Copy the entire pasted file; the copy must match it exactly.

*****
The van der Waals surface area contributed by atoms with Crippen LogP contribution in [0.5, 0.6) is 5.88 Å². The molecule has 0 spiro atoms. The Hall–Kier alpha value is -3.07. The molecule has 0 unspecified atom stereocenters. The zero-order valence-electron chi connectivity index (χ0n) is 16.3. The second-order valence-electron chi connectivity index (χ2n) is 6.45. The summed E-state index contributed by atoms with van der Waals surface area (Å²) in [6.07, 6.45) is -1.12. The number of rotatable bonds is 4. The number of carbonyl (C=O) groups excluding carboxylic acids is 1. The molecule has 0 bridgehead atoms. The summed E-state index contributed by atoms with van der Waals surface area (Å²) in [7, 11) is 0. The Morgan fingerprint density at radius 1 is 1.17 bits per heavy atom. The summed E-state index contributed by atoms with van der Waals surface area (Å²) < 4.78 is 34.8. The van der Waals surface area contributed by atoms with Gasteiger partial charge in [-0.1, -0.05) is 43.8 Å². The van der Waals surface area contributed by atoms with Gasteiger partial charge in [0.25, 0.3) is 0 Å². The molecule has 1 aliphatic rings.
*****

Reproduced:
The van der Waals surface area contributed by atoms with Crippen LogP contribution in [0.5, 0.6) is 5.88 Å². The molecule has 0 spiro atoms. The Hall–Kier alpha value is -3.07. The molecule has 0 unspecified atom stereocenters. The zero-order valence-electron chi connectivity index (χ0n) is 16.3. The second-order valence-electron chi connectivity index (χ2n) is 6.45. The summed E-state index contributed by atoms with van der Waals surface area (Å²) in [6.07, 6.45) is -1.12. The number of rotatable bonds is 4. The number of carbonyl (C=O) groups excluding carboxylic acids is 1. The molecule has 0 bridgehead atoms. The summed E-state index contributed by atoms with van der Waals surface area (Å²) in [7, 11) is 0. The Morgan fingerprint density at radius 1 is 1.17 bits per heavy atom. The summed E-state index contributed by atoms with van der Waals surface area (Å²) < 4.78 is 34.8. The van der Waals surface area contributed by atoms with Gasteiger partial charge in [-0.1, -0.05) is 43.8 Å². The van der Waals surface area contributed by atoms with Gasteiger partial charge in [0.25, 0.3) is 0 Å². The molecule has 1 aliphatic rings.